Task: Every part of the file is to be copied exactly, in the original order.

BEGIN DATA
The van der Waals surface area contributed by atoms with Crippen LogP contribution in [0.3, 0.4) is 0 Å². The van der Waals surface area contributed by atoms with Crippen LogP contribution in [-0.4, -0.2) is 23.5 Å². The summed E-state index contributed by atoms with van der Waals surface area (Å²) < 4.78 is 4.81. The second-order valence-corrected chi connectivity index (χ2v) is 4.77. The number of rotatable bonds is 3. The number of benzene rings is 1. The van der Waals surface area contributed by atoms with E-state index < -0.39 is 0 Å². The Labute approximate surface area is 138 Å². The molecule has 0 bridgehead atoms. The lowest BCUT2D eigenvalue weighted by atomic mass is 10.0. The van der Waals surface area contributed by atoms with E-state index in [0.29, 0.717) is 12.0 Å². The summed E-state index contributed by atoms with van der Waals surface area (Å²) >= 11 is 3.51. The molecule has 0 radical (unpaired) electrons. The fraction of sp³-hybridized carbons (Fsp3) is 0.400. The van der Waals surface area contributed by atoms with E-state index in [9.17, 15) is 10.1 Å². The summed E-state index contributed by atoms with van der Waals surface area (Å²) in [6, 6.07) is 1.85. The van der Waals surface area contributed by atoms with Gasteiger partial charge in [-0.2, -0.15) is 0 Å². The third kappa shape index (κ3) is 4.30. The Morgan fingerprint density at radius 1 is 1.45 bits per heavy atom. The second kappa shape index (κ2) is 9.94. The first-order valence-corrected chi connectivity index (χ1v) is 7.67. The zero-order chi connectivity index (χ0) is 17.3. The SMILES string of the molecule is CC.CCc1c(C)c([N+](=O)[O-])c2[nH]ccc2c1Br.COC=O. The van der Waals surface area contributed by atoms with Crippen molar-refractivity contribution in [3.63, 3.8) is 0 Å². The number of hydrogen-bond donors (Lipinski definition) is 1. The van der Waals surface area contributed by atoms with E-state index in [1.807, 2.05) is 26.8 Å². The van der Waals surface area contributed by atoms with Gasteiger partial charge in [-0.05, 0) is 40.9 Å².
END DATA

The van der Waals surface area contributed by atoms with Crippen LogP contribution in [0.3, 0.4) is 0 Å². The van der Waals surface area contributed by atoms with Crippen LogP contribution in [-0.4, -0.2) is 23.5 Å². The summed E-state index contributed by atoms with van der Waals surface area (Å²) < 4.78 is 4.81. The second-order valence-corrected chi connectivity index (χ2v) is 4.77. The number of rotatable bonds is 3. The number of benzene rings is 1. The van der Waals surface area contributed by atoms with E-state index < -0.39 is 0 Å². The Labute approximate surface area is 138 Å². The molecule has 0 bridgehead atoms. The lowest BCUT2D eigenvalue weighted by atomic mass is 10.0. The van der Waals surface area contributed by atoms with E-state index in [0.29, 0.717) is 12.0 Å². The summed E-state index contributed by atoms with van der Waals surface area (Å²) >= 11 is 3.51. The molecule has 0 radical (unpaired) electrons. The fraction of sp³-hybridized carbons (Fsp3) is 0.400. The van der Waals surface area contributed by atoms with E-state index in [9.17, 15) is 10.1 Å². The summed E-state index contributed by atoms with van der Waals surface area (Å²) in [6, 6.07) is 1.85. The van der Waals surface area contributed by atoms with Gasteiger partial charge in [-0.2, -0.15) is 0 Å². The third kappa shape index (κ3) is 4.30. The Morgan fingerprint density at radius 1 is 1.45 bits per heavy atom. The second kappa shape index (κ2) is 9.94. The first-order valence-corrected chi connectivity index (χ1v) is 7.67. The zero-order chi connectivity index (χ0) is 17.3. The SMILES string of the molecule is CC.CCc1c(C)c([N+](=O)[O-])c2[nH]ccc2c1Br.COC=O. The van der Waals surface area contributed by atoms with Crippen molar-refractivity contribution in [3.63, 3.8) is 0 Å². The number of hydrogen-bond donors (Lipinski definition) is 1. The van der Waals surface area contributed by atoms with E-state index in [1.807, 2.05) is 26.8 Å². The van der Waals surface area contributed by atoms with Gasteiger partial charge in [-0.05, 0) is 40.9 Å².